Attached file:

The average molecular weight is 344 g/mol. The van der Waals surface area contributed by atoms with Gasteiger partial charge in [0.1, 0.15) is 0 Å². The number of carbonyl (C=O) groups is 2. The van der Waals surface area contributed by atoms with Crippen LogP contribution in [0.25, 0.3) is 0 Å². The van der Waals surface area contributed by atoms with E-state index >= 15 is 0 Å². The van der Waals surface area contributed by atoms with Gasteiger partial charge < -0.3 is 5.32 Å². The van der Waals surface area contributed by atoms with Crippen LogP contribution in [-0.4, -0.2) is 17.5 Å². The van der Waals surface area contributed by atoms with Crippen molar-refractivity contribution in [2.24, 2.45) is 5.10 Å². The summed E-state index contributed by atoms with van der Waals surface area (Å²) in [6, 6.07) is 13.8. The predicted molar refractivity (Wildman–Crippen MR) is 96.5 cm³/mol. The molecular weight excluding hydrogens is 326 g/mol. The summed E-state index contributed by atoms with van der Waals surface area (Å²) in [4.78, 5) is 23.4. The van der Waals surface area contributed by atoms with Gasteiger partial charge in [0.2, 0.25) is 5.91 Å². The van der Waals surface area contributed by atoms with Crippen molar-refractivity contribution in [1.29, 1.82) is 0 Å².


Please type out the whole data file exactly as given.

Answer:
The average molecular weight is 344 g/mol. The van der Waals surface area contributed by atoms with Gasteiger partial charge in [0.1, 0.15) is 0 Å². The number of carbonyl (C=O) groups is 2. The van der Waals surface area contributed by atoms with Crippen LogP contribution in [0.25, 0.3) is 0 Å². The van der Waals surface area contributed by atoms with E-state index >= 15 is 0 Å². The van der Waals surface area contributed by atoms with Gasteiger partial charge < -0.3 is 5.32 Å². The van der Waals surface area contributed by atoms with Crippen LogP contribution in [-0.4, -0.2) is 17.5 Å². The van der Waals surface area contributed by atoms with Crippen molar-refractivity contribution in [2.24, 2.45) is 5.10 Å². The summed E-state index contributed by atoms with van der Waals surface area (Å²) in [6, 6.07) is 13.8. The predicted molar refractivity (Wildman–Crippen MR) is 96.5 cm³/mol. The molecular weight excluding hydrogens is 326 g/mol. The summed E-state index contributed by atoms with van der Waals surface area (Å²) in [4.78, 5) is 23.4. The van der Waals surface area contributed by atoms with Gasteiger partial charge in [0.2, 0.25) is 5.91 Å². The van der Waals surface area contributed by atoms with Crippen molar-refractivity contribution in [1.29, 1.82) is 0 Å².